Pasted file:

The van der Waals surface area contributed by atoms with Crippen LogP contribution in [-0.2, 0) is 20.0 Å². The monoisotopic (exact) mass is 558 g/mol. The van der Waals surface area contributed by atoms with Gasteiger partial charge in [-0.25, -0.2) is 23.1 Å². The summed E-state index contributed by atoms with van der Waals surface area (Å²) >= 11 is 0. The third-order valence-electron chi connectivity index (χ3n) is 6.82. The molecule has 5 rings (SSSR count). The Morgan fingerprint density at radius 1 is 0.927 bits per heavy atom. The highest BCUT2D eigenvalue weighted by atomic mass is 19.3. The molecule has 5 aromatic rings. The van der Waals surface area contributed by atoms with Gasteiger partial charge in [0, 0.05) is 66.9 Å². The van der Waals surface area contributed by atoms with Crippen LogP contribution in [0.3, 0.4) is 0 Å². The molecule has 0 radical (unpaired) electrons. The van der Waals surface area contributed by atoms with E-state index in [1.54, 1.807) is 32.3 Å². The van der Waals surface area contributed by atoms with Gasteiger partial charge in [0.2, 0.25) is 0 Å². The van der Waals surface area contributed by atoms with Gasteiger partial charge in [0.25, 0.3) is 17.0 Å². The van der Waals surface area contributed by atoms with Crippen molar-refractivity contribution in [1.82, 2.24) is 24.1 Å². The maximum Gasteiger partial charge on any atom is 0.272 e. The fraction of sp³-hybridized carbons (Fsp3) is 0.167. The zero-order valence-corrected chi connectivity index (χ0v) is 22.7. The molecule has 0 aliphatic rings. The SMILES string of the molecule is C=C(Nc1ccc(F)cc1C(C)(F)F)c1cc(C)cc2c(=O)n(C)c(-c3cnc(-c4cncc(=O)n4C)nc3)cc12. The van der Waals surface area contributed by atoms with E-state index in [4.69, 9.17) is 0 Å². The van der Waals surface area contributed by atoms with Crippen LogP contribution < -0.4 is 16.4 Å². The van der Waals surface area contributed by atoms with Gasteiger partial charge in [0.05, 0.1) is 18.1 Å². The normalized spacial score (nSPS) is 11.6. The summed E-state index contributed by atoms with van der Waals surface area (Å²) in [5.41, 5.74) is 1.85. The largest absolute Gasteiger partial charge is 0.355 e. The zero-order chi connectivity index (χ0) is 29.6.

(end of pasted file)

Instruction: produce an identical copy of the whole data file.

The van der Waals surface area contributed by atoms with Crippen LogP contribution in [-0.2, 0) is 20.0 Å². The monoisotopic (exact) mass is 558 g/mol. The van der Waals surface area contributed by atoms with Gasteiger partial charge in [-0.25, -0.2) is 23.1 Å². The summed E-state index contributed by atoms with van der Waals surface area (Å²) >= 11 is 0. The third-order valence-electron chi connectivity index (χ3n) is 6.82. The molecule has 5 rings (SSSR count). The Morgan fingerprint density at radius 1 is 0.927 bits per heavy atom. The highest BCUT2D eigenvalue weighted by atomic mass is 19.3. The molecule has 5 aromatic rings. The van der Waals surface area contributed by atoms with Gasteiger partial charge in [0, 0.05) is 66.9 Å². The van der Waals surface area contributed by atoms with Crippen LogP contribution in [0.3, 0.4) is 0 Å². The molecule has 0 radical (unpaired) electrons. The van der Waals surface area contributed by atoms with E-state index in [1.54, 1.807) is 32.3 Å². The van der Waals surface area contributed by atoms with Gasteiger partial charge in [0.2, 0.25) is 0 Å². The van der Waals surface area contributed by atoms with Gasteiger partial charge in [0.25, 0.3) is 17.0 Å². The van der Waals surface area contributed by atoms with Crippen molar-refractivity contribution in [1.82, 2.24) is 24.1 Å². The maximum Gasteiger partial charge on any atom is 0.272 e. The fraction of sp³-hybridized carbons (Fsp3) is 0.167. The zero-order valence-corrected chi connectivity index (χ0v) is 22.7. The molecule has 0 aliphatic rings. The SMILES string of the molecule is C=C(Nc1ccc(F)cc1C(C)(F)F)c1cc(C)cc2c(=O)n(C)c(-c3cnc(-c4cncc(=O)n4C)nc3)cc12. The van der Waals surface area contributed by atoms with E-state index in [4.69, 9.17) is 0 Å². The van der Waals surface area contributed by atoms with Crippen LogP contribution < -0.4 is 16.4 Å². The van der Waals surface area contributed by atoms with Gasteiger partial charge in [0.05, 0.1) is 18.1 Å². The normalized spacial score (nSPS) is 11.6. The summed E-state index contributed by atoms with van der Waals surface area (Å²) in [5.41, 5.74) is 1.85. The largest absolute Gasteiger partial charge is 0.355 e. The zero-order chi connectivity index (χ0) is 29.6.